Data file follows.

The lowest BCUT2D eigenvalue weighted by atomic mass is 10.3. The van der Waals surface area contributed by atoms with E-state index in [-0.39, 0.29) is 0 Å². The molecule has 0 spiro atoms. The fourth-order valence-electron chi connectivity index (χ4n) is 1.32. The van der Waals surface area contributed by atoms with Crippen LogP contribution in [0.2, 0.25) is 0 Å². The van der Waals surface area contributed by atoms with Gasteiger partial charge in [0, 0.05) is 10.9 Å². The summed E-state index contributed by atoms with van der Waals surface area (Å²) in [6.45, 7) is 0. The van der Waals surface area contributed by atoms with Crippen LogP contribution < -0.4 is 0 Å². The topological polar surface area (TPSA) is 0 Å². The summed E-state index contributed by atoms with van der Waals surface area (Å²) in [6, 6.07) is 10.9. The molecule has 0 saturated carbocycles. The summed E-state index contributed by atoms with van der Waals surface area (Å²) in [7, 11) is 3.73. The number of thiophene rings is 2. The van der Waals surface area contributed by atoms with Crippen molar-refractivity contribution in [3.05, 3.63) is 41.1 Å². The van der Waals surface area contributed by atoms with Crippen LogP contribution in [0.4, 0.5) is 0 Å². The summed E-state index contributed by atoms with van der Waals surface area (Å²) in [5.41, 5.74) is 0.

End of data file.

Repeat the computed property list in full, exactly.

The lowest BCUT2D eigenvalue weighted by atomic mass is 10.3. The van der Waals surface area contributed by atoms with E-state index in [-0.39, 0.29) is 0 Å². The molecule has 0 spiro atoms. The fourth-order valence-electron chi connectivity index (χ4n) is 1.32. The van der Waals surface area contributed by atoms with Crippen LogP contribution in [0.2, 0.25) is 0 Å². The van der Waals surface area contributed by atoms with Gasteiger partial charge in [0, 0.05) is 10.9 Å². The summed E-state index contributed by atoms with van der Waals surface area (Å²) in [6.45, 7) is 0. The van der Waals surface area contributed by atoms with Crippen LogP contribution < -0.4 is 0 Å². The topological polar surface area (TPSA) is 0 Å². The summed E-state index contributed by atoms with van der Waals surface area (Å²) in [6, 6.07) is 10.9. The molecule has 0 saturated carbocycles. The summed E-state index contributed by atoms with van der Waals surface area (Å²) in [7, 11) is 3.73. The number of thiophene rings is 2. The van der Waals surface area contributed by atoms with Crippen molar-refractivity contribution in [3.05, 3.63) is 41.1 Å². The van der Waals surface area contributed by atoms with Crippen LogP contribution in [0.4, 0.5) is 0 Å². The summed E-state index contributed by atoms with van der Waals surface area (Å²) in [5.41, 5.74) is 0.